Why are gas prices so high?

22 Sep 2021
4 min read

The information provided was correct at the time of publication.

Rising gas prices and how you can reduce your energy bills at home

Millions of households in the UK are facing their most expensive energy bills for a decade thanks to a perfect storm of factors pushing wholesale gas prices up by 250% since the start of the year. Additionally, many energy providers – particularly smaller firms – are facing closure as a result of the record high prices and supply shortages. Here’s what’s happening, and how you can cut your gas bill.

What has happened to make gas prices so high?

The current price spike is the result of several factors. Firstly, while the UK is seeing especially high prices, this increase is a reflection of high gas prices globally – countries around the world have seen a price increase, albeit not to the same extent as the UK.

Secondly, COVID-19. As countries gradually recover from the pandemic and begin opening up their economies, demand for gas has risen. This, coupled with a cold winter, has led to a gas market with reduced capacity.

Other contributing factors include delayed maintenance work due to the pandemic, lower than usual supplies from Russia and increased deliveries to Asia leading to less liquefied natural gas reaching Europe. The UK also had one of its least windy summers since 1961, meaning wind power has been low.

Energy firms buy gas and electricity wholesale, and with higher demand and limited supply, prices have skyrocketed.

What does the gas crisis mean for my energy bills?

Households can expect to see their energy bills rise in the coming months.

If you are on your supplier’s default tariff, your bills will go up from 1 October as energy regulator Ofgem has lifted its price cap. If you’re currently on a fixed tariff, you will almost certainly have to move to a more expensive deal if it comes to an end within the next few months. Bear in mind that standard variable tariffs are the most expensive, so it is always worth switching to a green energy supplier.

According to Ofgem, customers should prepare for an average price rise of £135 this winter.

What happens if my energy supplier goes bust?

Five energy companies have gone bust so far this year, including HUB Energy, PFP Energy, MoneyPlus Energy, Utility Point and People’ Energy. Others, such as Bulb, have hinted that they may be in financial trouble.

However, if your energy supplier goes out of business, Ofgem will ensure you are moved to a new supplier without any disruption to your supply. Customers affected will be contacted by the new supplier, which will be chosen by Ofgem.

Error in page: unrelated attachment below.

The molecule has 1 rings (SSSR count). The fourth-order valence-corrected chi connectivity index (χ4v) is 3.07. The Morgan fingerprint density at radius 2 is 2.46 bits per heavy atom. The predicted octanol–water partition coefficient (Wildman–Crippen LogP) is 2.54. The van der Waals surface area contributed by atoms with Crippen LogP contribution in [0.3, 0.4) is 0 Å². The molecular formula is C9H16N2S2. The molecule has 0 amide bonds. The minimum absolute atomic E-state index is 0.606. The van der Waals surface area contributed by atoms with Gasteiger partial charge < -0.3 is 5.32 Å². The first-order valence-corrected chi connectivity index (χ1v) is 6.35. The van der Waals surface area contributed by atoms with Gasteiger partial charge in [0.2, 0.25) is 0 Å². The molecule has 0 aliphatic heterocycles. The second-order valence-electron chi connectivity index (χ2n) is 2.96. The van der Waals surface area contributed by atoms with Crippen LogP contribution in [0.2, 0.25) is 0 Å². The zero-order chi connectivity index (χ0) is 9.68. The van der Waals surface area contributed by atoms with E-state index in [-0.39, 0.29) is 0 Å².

The new firm won’t have to honour the deal you were on with your previous provider, but any credit on your account will be protected.

It’s a good idea to have a meter reading ready for when they contact you.

What is the government doing about this?

Government has ruled out scrapping the energy price cap, which is good news for customers. The energy price cap is the maximum price suppliers are allowed to charge customers on a standard tariff, and is designed to protect customers from sudden price spikes. Removing the energy cap could result in bill increases much higher than the £135 Ofgem has warned.

What can I do about my rising energy bills?

Unfortunately, there’s not much you can do about the increasing cost of gas, however, you can keep your bills as low as possible by ensuring you’re using your energy as efficiently as possible. A well-insulated home is your first line of defence against rising energy bills – here’s how to make sure your house is warm and cosy this winter. Meanwhile, here are some quick energy-saving wins for every room of your home, and six quick and easy DIY jobs that will help cut wasted energy and therefore lower your energy bills. Plus, you’ll be reducing your impact on the planet by cutting carbon pollution from your boiler.

The bottom line

Gas prices are on the rise, leaving millions of householders will increasingly expensive bills during what is often the most expensive time of the year. But you can cut your energy demand by ensuring that your home is well-insulated and that you’re taking steps to manage your energy efficiently. 


The information in this article was correct at the time of writing and is provided for guidance only. Please see the full disclaimer in our terms and conditions.

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